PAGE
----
Yesterday's Levees as Cause of Today's Floods

After Lee, towns in Pennsylvania question previous efforts to control rivers

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Thousands are returning to homes and surveying damage in central Pennsylvania after the flooding triggered by Hurricane Lee. Some of them are wondering if the damage they are facing now was made worse by the mitigation efforts that followed previous generations' floods and storms. What if the levees that saved some cities created the floods that have now inundated neighboring towns?

That's the verdict from some small towns in today's Philadelphia Inquirer.

When the U.S. Army Corps of Engineers called in 1979 for raising levees in Wilkes-Barre by three to five feet after Tropical Storm Agnes, it cited the nearly $3 billion in damage that storm had caused to justify the expense. In essence, shoring up the flood-control system in the city of 42,000 in the heart of Pennsylvania coal country would cost less than would repairing houses and businesses after another catastrophic flood, engineers said.
But in a handful of smaller neighboring communities on the river's west bank - West Pittston, Plains, and low-lying Jenkins Township - the figures didn't add up.
It was there Friday that agitated murky water crept to the rooftops, National Guardsmen launched rescue efforts from second-story windows, and the torrent rose much higher than anyone predicted as the remnants of another tropical storm - Lee - pummeled one of the most flood-prone regions in the United States.
Though it will take weeks to fully assess Lee's damage to the Wyoming Valley, these waterlogged, levee-less communities couldn't help but think the flood-control improvements that spared Wilkes-Barre from disaster may have caused their own.
"All that water not flowing into the city has to go somewhere," West Pittston resident Keith Englehardt said. "It came here."
The problem is simple physics. Levees channel a larger than usual body of water into smaller space, backing up water upstream. Within the confines of the walled-in river, the The Citizens' Voice of Wilkes-Barre (Pa.) notes, "the flowing water has less friction and more force behind it, so the river gains velocity. Downstream, the pent up water is freed from the girdle of the levee, and pours forward and outward, like a pitcher spilled on a table."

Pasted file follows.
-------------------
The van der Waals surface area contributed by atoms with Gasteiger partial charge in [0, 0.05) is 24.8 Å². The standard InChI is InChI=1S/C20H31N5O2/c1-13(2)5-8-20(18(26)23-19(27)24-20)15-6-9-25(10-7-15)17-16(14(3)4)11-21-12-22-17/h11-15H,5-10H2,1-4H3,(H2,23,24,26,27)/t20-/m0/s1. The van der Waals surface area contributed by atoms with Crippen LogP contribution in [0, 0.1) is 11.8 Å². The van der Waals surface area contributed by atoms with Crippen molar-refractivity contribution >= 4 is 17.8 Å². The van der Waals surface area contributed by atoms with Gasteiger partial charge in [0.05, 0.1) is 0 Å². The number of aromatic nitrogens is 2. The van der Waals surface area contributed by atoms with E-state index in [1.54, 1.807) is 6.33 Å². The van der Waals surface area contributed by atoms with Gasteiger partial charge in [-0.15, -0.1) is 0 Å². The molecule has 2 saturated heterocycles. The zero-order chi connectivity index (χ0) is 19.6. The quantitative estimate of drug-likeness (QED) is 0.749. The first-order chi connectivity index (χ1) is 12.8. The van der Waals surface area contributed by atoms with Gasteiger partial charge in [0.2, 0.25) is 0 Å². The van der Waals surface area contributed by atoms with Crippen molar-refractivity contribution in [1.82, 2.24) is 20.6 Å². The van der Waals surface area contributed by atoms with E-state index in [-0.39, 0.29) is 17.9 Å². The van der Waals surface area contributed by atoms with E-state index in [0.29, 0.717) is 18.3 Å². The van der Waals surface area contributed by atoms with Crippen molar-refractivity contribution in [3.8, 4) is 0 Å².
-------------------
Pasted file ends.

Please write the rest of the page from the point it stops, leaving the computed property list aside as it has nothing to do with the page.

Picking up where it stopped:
The table, in this case, is the lower reaches of the Wyoming Valley.

After the Wyoming Valley levee was raised an additional three to five feet in 2003, the U.S. Army Corps of Engineers said the modified levee would protect from an Agnes-level flood, estimated to be a once every 345-year event. Friday morning the Susquehanna River in Wilkes-Barre crested at 42.66 feet, about 1.5 feet higher than Agnes.

How could a 345-year flood happen twice in a half century?

Part of the answer may be sprawl and development in outlying areas that drain into the Susquehanna River. Wetlands and forests act as a sponge, soaking up and consuming water. Every rooftop, roadway, driveway, parking lot and piece of concrete robs the land beneath it from its absorbency. Rather than being retained in the ground, the runoff water is swiftly carried to gorged rivers and streams.

But Konrad said he's not sure if development made a difference in Northeastern Pennsylvania's recent flooding. While homes, roads and patios make the ground underneath impervious to water, saturated ground can be just as impervious. For that reason, development is more likely to promote flash flooding.

"We know development exacerbates flooding, but it tends to be greater on small events that normally wouldn't cause flooding," he said. "When the ground is already saturated and has no storage capacity, its acts as though it is impervious, so development doesn't make a difference."

So the problem may be levee building, and the often unsuccessful efforts of humans to guide a river's course. (Just ask those who would presume to steer the Big Muddy.) But it may also be how society has been building on land, with little regard to the way all that hard surface would respond to something inevitable: a hard rain.

This article is from the archive of our partner The Wire.